Deans of Latin American Universities Meet in Lima to Discuss Management and Internationalisation of Higher Education

(23.04.19) Universities all over the world are facing new challenges as a result of recent global changes, which include demographic factors, migration, technological advancements, political change and new fundraising systems. In view of these scenarios, universities are increasingly recognising the need to pool new skills among their management-level staff and professionalise institutional management processes.

Participants at the meeting of Latin American alumni of the International Deans Course (IDC)

Participants at the meeting of Latin American alumni of the International Deans Course (IDC)

© Universität Saarbrücken

To discuss these challenges and share experiences regarding the implementation of new management plans and strategies, 25 deans from various Latin American universities came together in Lima, Peru at a meeting of Latin American alumni of the International Deans Course (IDC).

The meeting was held on 30 and 31 March at the Pontifical Catholic University of Peru (Pontificia Universidad Católica del Perú, PUCP) and was attended by around 40 participants from previous IDC events. The IDC is a programme element of the Dialogue on Innovative Higher Education Strategies (DIES) offered by the German Academic Exchange Service (DAAD) and the German Rectors’ Conference (HRK).

Launched in 2001, the DIES programme supports universities in newly industrialising countries to improve their management processes, align their training courses with international quality standards and develop their research potential.

According to the organisers of the event, Prof. Dr. Ludger Santen and Prof. Astrid Fellner (Saarland University), the enthusiasm and commitment of the deans who attended were remarkable.

“They approach the tasks involved with a great deal of commitment. In spite of all the problems facing higher education, you sense that many Latin American universities are at an important turning point in their development. The deans want to see change and are willing to take the action needed to improve the situation,” said Fellner.

She also emphasised that one of the initiative’s most important contributions is the formation of an active alumni network, which benefits its members enormously and now counts 17 different institutions among its participants.

As Dr. Iris Danowski, head of the Latin America section in the HRK’s international department, explained, the idea of organising a special course specifically for university managers in Latin America came about in 2012 as a result of the fact that many German universities have important partnerships with universities in Central and South America.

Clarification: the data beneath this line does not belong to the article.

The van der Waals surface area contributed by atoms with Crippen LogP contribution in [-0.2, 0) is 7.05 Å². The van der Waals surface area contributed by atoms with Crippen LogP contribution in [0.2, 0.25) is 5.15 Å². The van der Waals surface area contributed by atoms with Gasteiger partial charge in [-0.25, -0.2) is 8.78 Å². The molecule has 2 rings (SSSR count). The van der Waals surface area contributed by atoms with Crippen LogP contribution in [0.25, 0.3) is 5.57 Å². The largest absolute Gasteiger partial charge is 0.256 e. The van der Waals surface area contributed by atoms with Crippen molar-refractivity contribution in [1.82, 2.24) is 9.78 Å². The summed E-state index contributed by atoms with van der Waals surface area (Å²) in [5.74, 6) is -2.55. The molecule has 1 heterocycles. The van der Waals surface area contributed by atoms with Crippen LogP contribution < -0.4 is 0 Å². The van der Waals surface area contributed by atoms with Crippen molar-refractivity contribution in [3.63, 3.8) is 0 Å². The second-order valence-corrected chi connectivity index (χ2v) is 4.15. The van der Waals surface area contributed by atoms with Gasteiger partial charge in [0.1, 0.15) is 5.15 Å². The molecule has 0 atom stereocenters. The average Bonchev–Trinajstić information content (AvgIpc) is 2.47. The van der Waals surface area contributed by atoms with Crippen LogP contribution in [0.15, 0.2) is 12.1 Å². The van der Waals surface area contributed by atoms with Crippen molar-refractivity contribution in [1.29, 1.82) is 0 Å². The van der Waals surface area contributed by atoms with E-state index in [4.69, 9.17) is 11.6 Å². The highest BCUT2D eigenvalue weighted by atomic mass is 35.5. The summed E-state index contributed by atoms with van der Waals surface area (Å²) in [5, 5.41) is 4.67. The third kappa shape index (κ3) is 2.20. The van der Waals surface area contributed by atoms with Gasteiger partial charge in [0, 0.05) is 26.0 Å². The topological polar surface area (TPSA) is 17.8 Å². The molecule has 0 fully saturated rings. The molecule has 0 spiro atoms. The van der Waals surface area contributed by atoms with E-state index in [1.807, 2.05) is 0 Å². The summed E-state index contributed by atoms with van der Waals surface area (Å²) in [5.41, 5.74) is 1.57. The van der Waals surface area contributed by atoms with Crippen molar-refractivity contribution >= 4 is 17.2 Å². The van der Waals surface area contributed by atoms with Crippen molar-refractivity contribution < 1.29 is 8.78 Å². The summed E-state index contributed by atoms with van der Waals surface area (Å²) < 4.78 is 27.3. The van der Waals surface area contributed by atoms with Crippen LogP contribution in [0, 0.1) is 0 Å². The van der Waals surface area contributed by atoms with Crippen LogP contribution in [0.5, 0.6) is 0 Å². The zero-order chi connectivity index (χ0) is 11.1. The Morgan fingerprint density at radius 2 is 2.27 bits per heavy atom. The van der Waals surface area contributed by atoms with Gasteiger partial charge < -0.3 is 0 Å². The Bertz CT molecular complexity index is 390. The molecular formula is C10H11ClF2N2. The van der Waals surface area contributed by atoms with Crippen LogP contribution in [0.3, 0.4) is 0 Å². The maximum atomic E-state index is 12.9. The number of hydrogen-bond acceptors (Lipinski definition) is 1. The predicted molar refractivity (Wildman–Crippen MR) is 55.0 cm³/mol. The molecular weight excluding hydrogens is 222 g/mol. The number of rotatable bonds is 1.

“The DIES programme offers a direct platform for German universities and their partners in the Global South to discuss issues pertaining to university management and to jointly build capacity. But it also helps partner institutions to lay the foundations for the establishment of new partnerships and joint projects with German universities,” she added.

For this reason, the discussion of strategies for international cooperation was a key topic on the agenda. Despite the heterogeneity of the participating institutions and their different countries of origin – which included Peru, Costa Rica, Honduras, Ecuador, El Salvador, Colombia, Argentina, Bolivia, Mexico, Panama and Cuba – the universities face the same challenge of implementing an institutional internationalisation plan which embraces more than just academic mobility and individual partnerships.

For the coordinators, the success of the collaborations depends on the mutually complementary strengths of the individual research systems. “Successful academic collaborations take advantage of the complementary strengths of research systems. For example, Latin America has a wealth of different ecosystems, and the changes occurring in these ecosystems are of vital importance to the study of climate change. Joint research projects in this area demonstrate a genuine exchange of knowledge and scientific expertise. From our perspective, collaborations like these, in which research systems work together on equal terms, offer the best prospects for sustained long-term cooperation,” said Santen, who serves as the academic director of IDC Latin America.

Also present at the meeting was Dr. Kathrin Winkler, director of the DFG’s Latin America office, who explained to participants the activities of the regional office and the opportunities for international cooperation – particularly funding opportunities for bilateral research projects in partnership with Latin American partner organisations.

In addition to the debate on internationalisation, the comprehensive event programme gave participants a detailed overview of the university system in different Latin American countries as well as their different assets and challenges.

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